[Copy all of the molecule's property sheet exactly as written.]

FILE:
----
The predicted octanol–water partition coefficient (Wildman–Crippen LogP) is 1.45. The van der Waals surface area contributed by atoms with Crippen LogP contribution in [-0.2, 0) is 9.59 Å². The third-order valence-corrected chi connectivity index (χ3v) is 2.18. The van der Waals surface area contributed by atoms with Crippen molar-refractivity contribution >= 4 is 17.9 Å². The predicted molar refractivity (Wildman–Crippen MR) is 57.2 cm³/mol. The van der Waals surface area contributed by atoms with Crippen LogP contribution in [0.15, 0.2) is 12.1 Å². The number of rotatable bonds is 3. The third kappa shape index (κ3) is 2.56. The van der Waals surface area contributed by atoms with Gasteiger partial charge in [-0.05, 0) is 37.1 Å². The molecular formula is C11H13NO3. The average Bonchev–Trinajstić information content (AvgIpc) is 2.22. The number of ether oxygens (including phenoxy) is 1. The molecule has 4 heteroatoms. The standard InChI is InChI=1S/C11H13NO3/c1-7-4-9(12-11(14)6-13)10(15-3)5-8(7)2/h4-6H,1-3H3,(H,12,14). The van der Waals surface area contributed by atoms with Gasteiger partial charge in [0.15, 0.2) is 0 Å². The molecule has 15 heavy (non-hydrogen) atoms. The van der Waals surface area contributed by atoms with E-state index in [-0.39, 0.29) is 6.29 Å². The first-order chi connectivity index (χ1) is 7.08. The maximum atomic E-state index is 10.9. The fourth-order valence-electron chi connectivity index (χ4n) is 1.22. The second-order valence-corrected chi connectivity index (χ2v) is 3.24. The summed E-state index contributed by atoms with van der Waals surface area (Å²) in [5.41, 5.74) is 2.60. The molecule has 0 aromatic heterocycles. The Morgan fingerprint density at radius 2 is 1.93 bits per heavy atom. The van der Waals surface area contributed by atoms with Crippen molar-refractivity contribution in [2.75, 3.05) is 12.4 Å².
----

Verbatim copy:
The predicted octanol–water partition coefficient (Wildman–Crippen LogP) is 1.45. The van der Waals surface area contributed by atoms with Crippen LogP contribution in [-0.2, 0) is 9.59 Å². The third-order valence-corrected chi connectivity index (χ3v) is 2.18. The van der Waals surface area contributed by atoms with Crippen molar-refractivity contribution >= 4 is 17.9 Å². The predicted molar refractivity (Wildman–Crippen MR) is 57.2 cm³/mol. The van der Waals surface area contributed by atoms with Crippen LogP contribution in [0.15, 0.2) is 12.1 Å². The number of rotatable bonds is 3. The third kappa shape index (κ3) is 2.56. The van der Waals surface area contributed by atoms with Gasteiger partial charge in [-0.05, 0) is 37.1 Å². The molecular formula is C11H13NO3. The average Bonchev–Trinajstić information content (AvgIpc) is 2.22. The number of ether oxygens (including phenoxy) is 1. The molecule has 4 heteroatoms. The standard InChI is InChI=1S/C11H13NO3/c1-7-4-9(12-11(14)6-13)10(15-3)5-8(7)2/h4-6H,1-3H3,(H,12,14). The van der Waals surface area contributed by atoms with Gasteiger partial charge in [0.15, 0.2) is 0 Å². The molecule has 15 heavy (non-hydrogen) atoms. The van der Waals surface area contributed by atoms with E-state index in [-0.39, 0.29) is 6.29 Å². The first-order chi connectivity index (χ1) is 7.08. The maximum atomic E-state index is 10.9. The fourth-order valence-electron chi connectivity index (χ4n) is 1.22. The second-order valence-corrected chi connectivity index (χ2v) is 3.24. The summed E-state index contributed by atoms with van der Waals surface area (Å²) in [5.41, 5.74) is 2.60. The molecule has 0 aromatic heterocycles. The Morgan fingerprint density at radius 2 is 1.93 bits per heavy atom. The van der Waals surface area contributed by atoms with Crippen molar-refractivity contribution in [2.75, 3.05) is 12.4 Å².